The authors of [12] considered and analyzed a growth model of blowflies with constant maturity time delay. According to the data of blowflies growth experiments in [13], they presented some numerical simulations to justify the theoretical analysis. Thus, it is more practical to consider time delays and stage structures in the study of a population model.
In 1990, the authors of [14] developed and analyzed the following stage structure model of population growth with a constant maturity time delay:
where \(x(t)\) and \(y(t)\) represent the immature and mature population densities, respectively; the time delay τ represents the time from birth to maturity; parameters α and γ represent the birth and death rates of the immature population, respectively; β represents the mature death and overcrowding rate.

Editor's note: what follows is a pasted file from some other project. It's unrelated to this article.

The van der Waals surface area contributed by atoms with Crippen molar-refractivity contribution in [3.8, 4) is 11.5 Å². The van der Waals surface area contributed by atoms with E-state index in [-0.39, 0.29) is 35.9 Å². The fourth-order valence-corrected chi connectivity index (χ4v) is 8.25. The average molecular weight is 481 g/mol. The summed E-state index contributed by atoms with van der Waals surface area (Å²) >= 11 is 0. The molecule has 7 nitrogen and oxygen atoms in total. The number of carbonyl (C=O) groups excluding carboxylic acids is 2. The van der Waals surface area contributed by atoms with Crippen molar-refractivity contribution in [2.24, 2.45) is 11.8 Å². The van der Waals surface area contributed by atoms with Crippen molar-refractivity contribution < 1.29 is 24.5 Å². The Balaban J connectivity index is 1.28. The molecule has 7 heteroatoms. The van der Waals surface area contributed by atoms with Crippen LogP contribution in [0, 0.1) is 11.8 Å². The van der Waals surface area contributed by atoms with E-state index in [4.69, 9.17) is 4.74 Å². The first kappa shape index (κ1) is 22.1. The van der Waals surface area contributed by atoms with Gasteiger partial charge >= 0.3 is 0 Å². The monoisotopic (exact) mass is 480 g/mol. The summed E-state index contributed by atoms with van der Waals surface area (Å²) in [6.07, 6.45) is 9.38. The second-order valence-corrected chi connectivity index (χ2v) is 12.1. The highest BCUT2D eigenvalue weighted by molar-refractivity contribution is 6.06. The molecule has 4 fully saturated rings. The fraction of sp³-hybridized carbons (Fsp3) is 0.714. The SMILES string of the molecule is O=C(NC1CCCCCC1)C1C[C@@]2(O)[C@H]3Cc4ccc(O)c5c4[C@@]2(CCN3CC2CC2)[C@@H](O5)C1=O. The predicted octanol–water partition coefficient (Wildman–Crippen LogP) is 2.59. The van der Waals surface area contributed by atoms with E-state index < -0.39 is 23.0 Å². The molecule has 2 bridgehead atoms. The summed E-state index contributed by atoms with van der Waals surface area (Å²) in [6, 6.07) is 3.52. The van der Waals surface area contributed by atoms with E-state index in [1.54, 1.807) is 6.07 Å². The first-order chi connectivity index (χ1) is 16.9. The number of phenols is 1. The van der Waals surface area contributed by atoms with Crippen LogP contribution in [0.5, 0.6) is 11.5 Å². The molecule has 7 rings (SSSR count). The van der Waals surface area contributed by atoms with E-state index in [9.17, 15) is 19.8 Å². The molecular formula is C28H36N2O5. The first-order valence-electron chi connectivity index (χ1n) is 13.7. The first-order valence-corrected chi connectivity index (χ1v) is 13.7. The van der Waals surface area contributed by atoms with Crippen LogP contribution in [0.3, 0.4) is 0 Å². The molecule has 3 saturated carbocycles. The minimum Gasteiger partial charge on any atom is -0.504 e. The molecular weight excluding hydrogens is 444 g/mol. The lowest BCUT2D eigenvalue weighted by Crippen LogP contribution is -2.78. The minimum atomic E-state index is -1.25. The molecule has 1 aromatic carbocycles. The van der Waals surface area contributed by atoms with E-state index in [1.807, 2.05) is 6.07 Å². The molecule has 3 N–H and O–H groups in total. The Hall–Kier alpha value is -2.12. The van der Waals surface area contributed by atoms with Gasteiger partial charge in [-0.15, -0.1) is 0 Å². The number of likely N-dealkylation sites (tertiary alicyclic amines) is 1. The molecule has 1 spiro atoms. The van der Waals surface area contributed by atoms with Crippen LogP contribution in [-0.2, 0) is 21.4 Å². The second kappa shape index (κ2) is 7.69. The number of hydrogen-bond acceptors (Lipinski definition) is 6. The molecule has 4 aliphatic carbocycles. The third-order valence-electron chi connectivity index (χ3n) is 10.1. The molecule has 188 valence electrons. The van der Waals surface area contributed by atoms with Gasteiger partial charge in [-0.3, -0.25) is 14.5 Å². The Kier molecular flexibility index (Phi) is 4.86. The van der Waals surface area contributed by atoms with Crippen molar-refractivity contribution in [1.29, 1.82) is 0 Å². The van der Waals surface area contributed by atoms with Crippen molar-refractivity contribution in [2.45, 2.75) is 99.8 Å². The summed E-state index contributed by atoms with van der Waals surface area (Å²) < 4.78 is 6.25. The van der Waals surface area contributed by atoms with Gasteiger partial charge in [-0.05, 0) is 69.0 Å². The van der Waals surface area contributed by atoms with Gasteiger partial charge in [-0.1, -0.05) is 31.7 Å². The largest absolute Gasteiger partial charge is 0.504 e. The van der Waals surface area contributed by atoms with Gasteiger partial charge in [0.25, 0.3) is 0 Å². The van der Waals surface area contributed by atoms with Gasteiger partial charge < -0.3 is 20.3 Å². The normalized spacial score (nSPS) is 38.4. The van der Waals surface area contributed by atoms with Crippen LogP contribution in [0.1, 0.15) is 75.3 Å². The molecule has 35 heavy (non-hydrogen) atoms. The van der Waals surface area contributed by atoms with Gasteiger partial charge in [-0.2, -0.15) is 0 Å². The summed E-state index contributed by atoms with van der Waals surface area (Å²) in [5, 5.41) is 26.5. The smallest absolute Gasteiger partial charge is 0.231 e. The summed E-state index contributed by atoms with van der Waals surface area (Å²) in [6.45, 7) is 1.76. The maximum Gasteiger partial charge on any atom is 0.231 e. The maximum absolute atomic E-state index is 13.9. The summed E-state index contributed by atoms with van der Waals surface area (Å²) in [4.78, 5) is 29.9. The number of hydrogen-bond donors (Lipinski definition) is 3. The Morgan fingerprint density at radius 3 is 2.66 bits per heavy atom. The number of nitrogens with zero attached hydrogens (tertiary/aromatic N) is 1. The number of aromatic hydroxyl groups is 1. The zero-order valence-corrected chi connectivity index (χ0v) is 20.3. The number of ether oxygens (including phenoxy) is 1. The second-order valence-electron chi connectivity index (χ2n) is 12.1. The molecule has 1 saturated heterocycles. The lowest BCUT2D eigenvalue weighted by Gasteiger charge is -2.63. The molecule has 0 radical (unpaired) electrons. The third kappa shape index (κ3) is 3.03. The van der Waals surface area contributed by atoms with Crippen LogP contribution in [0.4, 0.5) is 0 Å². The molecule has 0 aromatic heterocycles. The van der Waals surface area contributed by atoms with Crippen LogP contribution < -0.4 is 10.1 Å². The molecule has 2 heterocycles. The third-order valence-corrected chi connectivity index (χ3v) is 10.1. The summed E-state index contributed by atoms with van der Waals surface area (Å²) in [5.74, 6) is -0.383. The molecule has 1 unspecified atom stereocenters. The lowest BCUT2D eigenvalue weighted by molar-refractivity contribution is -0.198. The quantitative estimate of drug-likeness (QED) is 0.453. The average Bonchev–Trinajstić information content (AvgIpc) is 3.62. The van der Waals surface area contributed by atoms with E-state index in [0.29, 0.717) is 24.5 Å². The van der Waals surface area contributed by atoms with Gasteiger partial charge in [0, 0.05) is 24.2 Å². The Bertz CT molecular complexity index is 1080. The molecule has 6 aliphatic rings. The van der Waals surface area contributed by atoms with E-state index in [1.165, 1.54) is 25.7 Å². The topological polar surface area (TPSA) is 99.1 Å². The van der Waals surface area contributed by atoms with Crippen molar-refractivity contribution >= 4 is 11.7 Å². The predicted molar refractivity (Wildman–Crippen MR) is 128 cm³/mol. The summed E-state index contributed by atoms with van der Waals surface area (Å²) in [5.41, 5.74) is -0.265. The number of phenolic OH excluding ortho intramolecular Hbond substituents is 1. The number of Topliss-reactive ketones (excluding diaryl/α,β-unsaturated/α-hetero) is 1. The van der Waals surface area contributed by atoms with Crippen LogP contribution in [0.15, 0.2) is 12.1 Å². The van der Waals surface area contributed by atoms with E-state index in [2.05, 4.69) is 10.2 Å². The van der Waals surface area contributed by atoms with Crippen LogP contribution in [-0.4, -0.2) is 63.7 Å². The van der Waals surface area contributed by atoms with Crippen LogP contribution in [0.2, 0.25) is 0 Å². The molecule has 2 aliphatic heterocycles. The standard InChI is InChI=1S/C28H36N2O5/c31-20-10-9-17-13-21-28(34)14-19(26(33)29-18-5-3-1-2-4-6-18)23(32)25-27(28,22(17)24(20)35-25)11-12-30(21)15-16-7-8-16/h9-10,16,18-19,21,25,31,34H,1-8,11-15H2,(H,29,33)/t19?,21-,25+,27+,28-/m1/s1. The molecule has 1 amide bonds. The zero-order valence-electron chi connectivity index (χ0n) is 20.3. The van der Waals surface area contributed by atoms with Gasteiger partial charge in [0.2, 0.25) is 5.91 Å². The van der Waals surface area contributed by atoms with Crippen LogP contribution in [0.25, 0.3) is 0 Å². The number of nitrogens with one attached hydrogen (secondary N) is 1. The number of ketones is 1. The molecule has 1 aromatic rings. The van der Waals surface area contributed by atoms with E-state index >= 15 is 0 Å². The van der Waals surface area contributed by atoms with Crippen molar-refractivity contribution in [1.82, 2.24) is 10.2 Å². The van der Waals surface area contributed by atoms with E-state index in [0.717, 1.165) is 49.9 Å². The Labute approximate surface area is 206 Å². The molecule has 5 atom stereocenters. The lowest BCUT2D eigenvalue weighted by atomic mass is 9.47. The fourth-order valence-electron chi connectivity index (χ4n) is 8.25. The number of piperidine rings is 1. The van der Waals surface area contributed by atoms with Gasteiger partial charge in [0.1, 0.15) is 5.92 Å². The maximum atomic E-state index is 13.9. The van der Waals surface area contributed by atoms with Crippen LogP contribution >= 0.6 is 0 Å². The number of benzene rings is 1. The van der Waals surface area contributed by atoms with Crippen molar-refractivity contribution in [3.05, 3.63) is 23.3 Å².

Before World War II, people discovered that juvenile seals needed five years to mature, small whales needed seven to ten years, and big whales needed 12 to 15 years. After the war, owing to the introduction of factory ships and capture of a large number of whales, the number of the krill available for the seals and the remaining whales had a significant increase. An interesting phenomenon was then observed that the maturity time of seals and whales has shortened. Seals needed three to four years and small whales only took five years. Additionally, there was a significant reduction of maturity time for large whales [15]. Therefore, for Antarctic whale and seal populations, their maturity time is a function of the number of krill. Furthermore, it is quite natural to suppose that the number of krill available in a closed environment is a function of the total population.